Nitrate Groundwater Maps


(click on image for larger version)

  • Third Trend Analysis of Food Processor Land Application Sitres in LUBGMA
    June 23, 2011 (click here for .pdf)


    2.1 Introduction The Port of Morrow currently land applies approximately 1.8 billion gallons of processing wastewater and approximately 4.6 billion gallons of supplemental water annually to approximately 5700 acres of farm land near Boardman, Oregon. The wastewater stream is primarily potato processing water. Other wastewater streams include cooling tower blow down, boiler blow down, onion process water, cheese processing water, corn processing ethanol plant water and storm water. This water is land applied using sprinkler irrigation systems to three farms and provides nutrients to grow a variety of crops. The supplemental water consists of Columbia River water, several groundwater wells, and canal water. This water, as evidenced by the above volumes, is the primary source of irrigation to the farms and applied in order to provide enough moisture for proper crop growth. The city of Boardman's treated sewer water is applied to circle 52. Future plans include non-contact cooling water from a data center and a small waste water stream from a cellulosic ethanol plant.

    The wastewater in 2009 contained, on average, approximately:

    - 86 mg/l Total Kjeldahl Nitrogen (TKN)
    - 18.9 mg/l of the TKN is ammonia
    - 1.69 mg/l Nitrates
    - 1518 mg/l Total Dissolved Solids


    3.1 Introduction

    ConAgra (known as Lamb-Weston in previous trend analyses) currently land applies approximately 700 million gallons of wastewater annually consisting of potato processing wastewater, defrost wastewater and wash water from Americold, and the Hermiston Co-Generation facility wastewater. During 2009, average values for ConAgra's wastewater include:

    - 2,347 mg/l Chemical Oxygen Demand (COD)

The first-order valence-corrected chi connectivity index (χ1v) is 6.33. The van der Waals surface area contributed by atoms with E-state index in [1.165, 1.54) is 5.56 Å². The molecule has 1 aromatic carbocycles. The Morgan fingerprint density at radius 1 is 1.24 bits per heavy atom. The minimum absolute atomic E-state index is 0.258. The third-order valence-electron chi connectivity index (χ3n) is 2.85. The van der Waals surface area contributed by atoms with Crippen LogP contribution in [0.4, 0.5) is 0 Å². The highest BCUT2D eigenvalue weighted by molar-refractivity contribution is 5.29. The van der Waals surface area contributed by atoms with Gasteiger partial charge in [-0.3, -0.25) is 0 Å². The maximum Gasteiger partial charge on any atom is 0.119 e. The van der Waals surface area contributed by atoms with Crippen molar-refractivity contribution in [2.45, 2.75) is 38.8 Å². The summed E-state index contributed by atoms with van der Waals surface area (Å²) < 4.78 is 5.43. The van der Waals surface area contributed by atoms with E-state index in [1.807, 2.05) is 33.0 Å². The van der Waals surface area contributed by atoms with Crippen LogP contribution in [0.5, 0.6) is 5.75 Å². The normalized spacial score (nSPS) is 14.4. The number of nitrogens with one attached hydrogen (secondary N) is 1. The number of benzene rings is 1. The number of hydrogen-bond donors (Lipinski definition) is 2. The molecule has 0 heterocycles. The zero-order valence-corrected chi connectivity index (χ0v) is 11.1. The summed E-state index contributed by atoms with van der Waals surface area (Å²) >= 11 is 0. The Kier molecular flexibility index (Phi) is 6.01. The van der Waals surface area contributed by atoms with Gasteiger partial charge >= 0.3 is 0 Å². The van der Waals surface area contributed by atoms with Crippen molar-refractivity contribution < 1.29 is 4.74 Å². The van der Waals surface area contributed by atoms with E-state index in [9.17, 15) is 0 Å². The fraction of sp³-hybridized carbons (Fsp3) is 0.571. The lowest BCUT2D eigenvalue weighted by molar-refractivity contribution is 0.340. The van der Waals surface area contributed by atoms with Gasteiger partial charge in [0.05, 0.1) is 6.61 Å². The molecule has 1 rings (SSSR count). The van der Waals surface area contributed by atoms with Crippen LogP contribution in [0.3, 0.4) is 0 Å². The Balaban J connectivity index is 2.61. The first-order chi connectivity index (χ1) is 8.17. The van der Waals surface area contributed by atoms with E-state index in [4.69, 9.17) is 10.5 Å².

- 107 mg/l Total Kjeldahl Nitrogen (TKN)
    - 31 mg/l ammonia
    - 1,553 mg/l total dissolved solids (TDS)
    - 704 mg/l total suspended solids (TSS)
    - 4.9pH

    Principal components of ConAgra's wastewater treatment system include screens, a primary clarifier, an oil/grease separator, a lined surge pond, and an unlined five million gallon storage lagoon.

    The wastewater is applied on two parcels of land: the North Farm and Madison Ranch. The locations of the North Farm and Madison Ranch are indicated in Figure 1-2. The North Farm is owned by ConAgra and consists of 693 acres, while the Madison Ranch site is owned by Madison Farms and consists of approximately 4,900 acres. Both sites are managed by Madison Farms and are irrigated with center pivot and wheel line systems. Crops grown using the wastewater include a rotation of alfalfa, wheat, corn, peas, pasture grass, and canola.


(click on image for larger version)

  • Types of wells sampled in the Third Sampling
    Domestic (42 wells)
    Industrial (2 wells)
    Irrigation (9 wells)
    Monitoring (54 wells)

(click on image for larger version)
  • Significant changes between First Sampling and Third Sampling
  • The First Sampling was conducted between June and July 1992 (97 wells)
    The Third Sampling was conducted between September 2009 and January 2010 (107 wells)
  • 97 of the 107 wells sampled in the Third Sampling were also sampled in the First.

(click on image for larger version)

  • Second LUBGWMA Action Plan
  • 255 well sampled between November 2016 and April 2016
  • Alluvial Aquifer Public Supply Wells (1742 wells)
    Private Water Wells (56 wells)
    Irrigation Wells (10 wells)
    Monitoring Wells (171 wells)
  • Stock Watering Wells (1)

(click on image for larger version)

  • Lower Umatilla Basing Groundwater Management Bounderies
(click on image for larger version)
  • Plume Map - April 21, 2022

(click on image for larger version)

  • Public and Private Drinking Water Wells that Have Exceeded the Nitrate Drinking Water Standard LUBGMA
(click on image for larger version)
  • Nitrate Trends at LUBGWMA Well Network - Analysis of the Groundwater Nitrate Concentrations in the LUBGWMA